Shea Chwialkowski, Richfield Fire Department (MN) pointed out a few things to keep in mind while looking through articles and tactic ideas on social media, “Assuming what worked for them will work for you can cause problems. The information is often delivered in sporadic layering, for example you may read a doctoral level tactical article before you understand the kindergarten level fundamentals. You can run into information overload and conflicting information. Watching unsafe acts with no consequences, seeing guys getting lucky, dangerously fosters the normalization of deviance. Another major downside is what happens in the comment section, watching firefighters cannibalize each other is utterly disheartening and erodes the idea of brotherhood.”

 

As a consumer of information, you need to be skeptical of everything you see in print. If you see something that doesn’t sit right with you, dig deeper. Information is readily available, look for more. Make sure that the information you are spending your time on is accurate and credible. Battalion Chief Jim Duffy, Wallingford Fire Department (CT) pointed out that, “A lot of the information on the internet has questionable validity and could be based solely on opinion without much research or experience. You must choose wisely and come to your own conclusions.”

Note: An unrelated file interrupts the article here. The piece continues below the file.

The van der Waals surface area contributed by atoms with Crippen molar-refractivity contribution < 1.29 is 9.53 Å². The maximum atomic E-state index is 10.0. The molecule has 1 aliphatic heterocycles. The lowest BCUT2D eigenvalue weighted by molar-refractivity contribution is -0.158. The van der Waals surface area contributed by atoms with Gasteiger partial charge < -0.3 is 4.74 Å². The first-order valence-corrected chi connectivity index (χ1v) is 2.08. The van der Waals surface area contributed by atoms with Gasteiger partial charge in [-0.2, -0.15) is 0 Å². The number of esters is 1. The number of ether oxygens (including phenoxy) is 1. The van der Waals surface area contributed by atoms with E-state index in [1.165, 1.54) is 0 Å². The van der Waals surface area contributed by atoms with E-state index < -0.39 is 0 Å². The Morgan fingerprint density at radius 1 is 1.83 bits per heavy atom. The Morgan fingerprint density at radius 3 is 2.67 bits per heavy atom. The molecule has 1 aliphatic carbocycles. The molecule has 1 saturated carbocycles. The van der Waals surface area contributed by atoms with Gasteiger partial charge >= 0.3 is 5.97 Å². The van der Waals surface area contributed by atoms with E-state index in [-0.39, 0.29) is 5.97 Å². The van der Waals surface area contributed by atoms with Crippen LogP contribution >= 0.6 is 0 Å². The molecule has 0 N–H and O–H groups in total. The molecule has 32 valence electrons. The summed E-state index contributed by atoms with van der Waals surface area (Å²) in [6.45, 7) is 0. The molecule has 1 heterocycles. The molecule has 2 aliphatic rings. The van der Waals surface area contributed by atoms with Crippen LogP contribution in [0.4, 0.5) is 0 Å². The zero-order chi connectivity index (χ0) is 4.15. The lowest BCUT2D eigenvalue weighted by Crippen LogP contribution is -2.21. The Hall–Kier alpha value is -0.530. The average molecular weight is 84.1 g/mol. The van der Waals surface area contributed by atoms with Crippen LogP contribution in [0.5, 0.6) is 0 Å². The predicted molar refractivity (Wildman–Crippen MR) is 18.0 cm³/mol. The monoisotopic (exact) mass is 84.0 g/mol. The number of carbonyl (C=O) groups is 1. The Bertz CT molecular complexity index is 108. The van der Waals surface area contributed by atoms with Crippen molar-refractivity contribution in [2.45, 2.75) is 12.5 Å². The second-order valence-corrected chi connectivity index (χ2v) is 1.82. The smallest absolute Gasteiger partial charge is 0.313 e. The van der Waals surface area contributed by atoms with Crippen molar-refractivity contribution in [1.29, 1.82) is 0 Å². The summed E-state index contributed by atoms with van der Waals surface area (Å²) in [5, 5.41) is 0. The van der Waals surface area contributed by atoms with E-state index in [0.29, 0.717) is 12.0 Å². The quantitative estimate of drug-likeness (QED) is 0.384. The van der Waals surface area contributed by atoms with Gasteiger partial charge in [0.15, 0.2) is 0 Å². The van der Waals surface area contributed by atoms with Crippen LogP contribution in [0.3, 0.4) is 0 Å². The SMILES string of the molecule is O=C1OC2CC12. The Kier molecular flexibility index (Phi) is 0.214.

If you are considering tapping a little more into social media for gathering training or other fire service information, start with the names you know. Seek out the people or companies who you know from your research and experience outside of the social media realm. Start following them, and see who they are following. Take small bites rather than trying to jump in with both feet. The important thing to remember is that after spending time on YouTube to search ladder placement and after pouring through advice on the truck company groups on Facebook and Twitter, you’re going to have to turn the computer off, or set the phone down, head out to the truck, and grab a ladder. You’re going to have to get your hands on the halyard and some sweat on your brow.